As far as the readership in the Gospel is concerned, two sets of axes can be extrapolated: believers and non-believers, and the Jews and the Gentiles (the Samaritans could be included in this category). Further combinations are possible, including the Jews and believers or non-believers, on the one hand, and the Gentiles and believers or non-believers, on the other. Four groups can, therefore, be formed. It is theoretically possible that the readership could include all four groups in the Gospel, in general, and in Chapter 9, in particular. However, as far as Chapter 9 is concerned, the most likely readership from the reading of this chapter would be Jewish Christians (cf. Karris 1990:104; Koester 1996:9). They appeared to be a single, monochrome and homogeneous group. Therefore, I intend to treat the readers in John 9 as a single reader (used as a collective noun). This assumption is based mainly on the Jewish and Christian traits of this Chapter:

  • The characters in this Chapter all appear to be Jews, and Jesus was always the centre of their topics (cf. my analysis in Chapter 4).
  • Jewish thought on the relationship between sin and suffering was raised in 9:2.
  • The allusion to the "I am" sayings in 9:5 presupposes the reader's knowledge of the Old Testament (e.g., Ex 3:14; Is 41:4).
  • The issue of the breaking of the Sabbath was important to the characters in 9:13-16.
  • The Jews' decision in 9:22 was directed at those members of the Jewish synagogue who would confess Jesus as the Christ.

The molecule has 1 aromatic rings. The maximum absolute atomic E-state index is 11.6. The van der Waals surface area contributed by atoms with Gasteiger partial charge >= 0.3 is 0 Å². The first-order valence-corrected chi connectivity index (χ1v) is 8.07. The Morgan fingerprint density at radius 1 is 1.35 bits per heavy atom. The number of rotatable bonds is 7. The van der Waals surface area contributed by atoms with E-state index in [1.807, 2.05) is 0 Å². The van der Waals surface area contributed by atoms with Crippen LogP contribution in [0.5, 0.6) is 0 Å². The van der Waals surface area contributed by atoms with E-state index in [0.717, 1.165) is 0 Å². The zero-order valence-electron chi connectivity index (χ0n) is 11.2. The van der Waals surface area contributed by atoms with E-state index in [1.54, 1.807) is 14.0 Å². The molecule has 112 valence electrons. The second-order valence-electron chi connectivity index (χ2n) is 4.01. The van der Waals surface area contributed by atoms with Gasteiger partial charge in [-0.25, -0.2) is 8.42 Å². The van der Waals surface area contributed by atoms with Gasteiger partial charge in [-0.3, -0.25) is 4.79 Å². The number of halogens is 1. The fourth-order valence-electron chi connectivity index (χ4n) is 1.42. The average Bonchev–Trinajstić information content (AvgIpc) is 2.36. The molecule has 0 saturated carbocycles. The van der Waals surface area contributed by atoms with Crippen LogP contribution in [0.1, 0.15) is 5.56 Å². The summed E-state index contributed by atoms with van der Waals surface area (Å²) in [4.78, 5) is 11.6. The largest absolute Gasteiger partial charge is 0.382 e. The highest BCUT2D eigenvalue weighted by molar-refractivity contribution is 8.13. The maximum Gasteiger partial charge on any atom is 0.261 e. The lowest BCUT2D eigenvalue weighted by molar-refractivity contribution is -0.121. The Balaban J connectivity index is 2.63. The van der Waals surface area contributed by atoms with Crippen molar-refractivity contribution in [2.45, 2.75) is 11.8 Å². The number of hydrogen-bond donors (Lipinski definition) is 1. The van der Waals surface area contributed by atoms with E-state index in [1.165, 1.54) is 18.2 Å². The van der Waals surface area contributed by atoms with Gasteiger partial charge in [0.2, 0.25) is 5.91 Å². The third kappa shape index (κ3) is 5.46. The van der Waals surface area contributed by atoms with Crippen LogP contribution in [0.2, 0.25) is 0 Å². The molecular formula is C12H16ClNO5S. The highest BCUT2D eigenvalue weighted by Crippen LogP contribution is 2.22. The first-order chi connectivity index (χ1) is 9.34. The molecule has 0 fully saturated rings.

• The arguments in the characters' debates, especially the references to Moses and God (9:24-34), reflect Jewish thought.
  • The Jewish understanding of the expressions the prophet in 9:17 and the Son of Man in 9:35 is quite possible.
  • The confession of belief in the Lord indicates a Christian character in 9:38.
  • A seemingly anti-Jewish tone displayed in Jesus' judgment, which passed on the Pharisees in 9:41, implies that the author favours Christians.
  • The reader appears to be very familiar with the Old Testament and Jewish thought based on the deduction that the author uses these ideas with hardly any explanation.

These traits do not exclude, of course, the possibility that sympathetic readers could be found among the non-Christian Jews (cf. Brown 1979:168-169). But the real difficulty with my assumption of this readership appears to be the translation of the word Siloam in 9:7. It suggests that the reader does not know the significance associated with the term, and that he knows only Greek. However, if Jewish Christians as the reader lived outside of Palestine, this fact could possibly explain this translation. Or, this translation could be an indication of diversity in the readership (cf. Culpepper 1983:211-227). However, these counter arguments do not invalidate the overwhelming evidence above altogether.

Lastly, I should point out clearly for the sake of argument in this study that the reader will be treated as a first-time reader of the Gospel. The notion of narrative temporality, therefore, applies to mutual contextual beliefs (for this notion, cf. section 2.3 in Chapter 2).

4.1 Mutual social beliefs

The following mutual social beliefs may shed some light on the story of the blind man.

4.1.1 Honour and family

The central social value of the Mediterranean society in biblical times was honour-shame (Malina 1981:25-50; Esler 1994:25). This value pervades every aspect of social life. One's honour was directly proportional to one's social standing. Thus the acknowledgment of honour by others was of crucial and any community member generally endeavoured to avoid shame at all costs.